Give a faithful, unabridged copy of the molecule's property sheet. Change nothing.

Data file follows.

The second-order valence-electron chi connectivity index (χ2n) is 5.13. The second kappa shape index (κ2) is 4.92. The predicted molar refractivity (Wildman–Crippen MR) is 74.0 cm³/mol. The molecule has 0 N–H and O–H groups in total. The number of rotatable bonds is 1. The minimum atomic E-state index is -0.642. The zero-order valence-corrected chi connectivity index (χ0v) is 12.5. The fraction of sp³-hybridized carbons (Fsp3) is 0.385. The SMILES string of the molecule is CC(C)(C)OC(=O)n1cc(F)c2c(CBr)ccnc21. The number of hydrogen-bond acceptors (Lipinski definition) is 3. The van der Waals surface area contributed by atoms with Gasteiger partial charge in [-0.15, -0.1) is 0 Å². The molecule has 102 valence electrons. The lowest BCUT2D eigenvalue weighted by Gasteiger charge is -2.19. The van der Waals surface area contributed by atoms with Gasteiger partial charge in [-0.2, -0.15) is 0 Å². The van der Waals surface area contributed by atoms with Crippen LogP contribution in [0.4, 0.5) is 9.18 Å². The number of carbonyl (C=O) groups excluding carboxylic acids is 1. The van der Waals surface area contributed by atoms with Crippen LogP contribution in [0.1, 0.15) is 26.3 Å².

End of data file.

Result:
The second-order valence-electron chi connectivity index (χ2n) is 5.13. The second kappa shape index (κ2) is 4.92. The predicted molar refractivity (Wildman–Crippen MR) is 74.0 cm³/mol. The molecule has 0 N–H and O–H groups in total. The number of rotatable bonds is 1. The minimum atomic E-state index is -0.642. The zero-order valence-corrected chi connectivity index (χ0v) is 12.5. The fraction of sp³-hybridized carbons (Fsp3) is 0.385. The SMILES string of the molecule is CC(C)(C)OC(=O)n1cc(F)c2c(CBr)ccnc21. The number of hydrogen-bond acceptors (Lipinski definition) is 3. The van der Waals surface area contributed by atoms with Gasteiger partial charge in [-0.15, -0.1) is 0 Å². The molecule has 102 valence electrons. The lowest BCUT2D eigenvalue weighted by Gasteiger charge is -2.19. The van der Waals surface area contributed by atoms with Gasteiger partial charge in [-0.2, -0.15) is 0 Å². The van der Waals surface area contributed by atoms with Crippen LogP contribution in [0.4, 0.5) is 9.18 Å². The number of carbonyl (C=O) groups excluding carboxylic acids is 1. The van der Waals surface area contributed by atoms with Crippen LogP contribution in [0.1, 0.15) is 26.3 Å².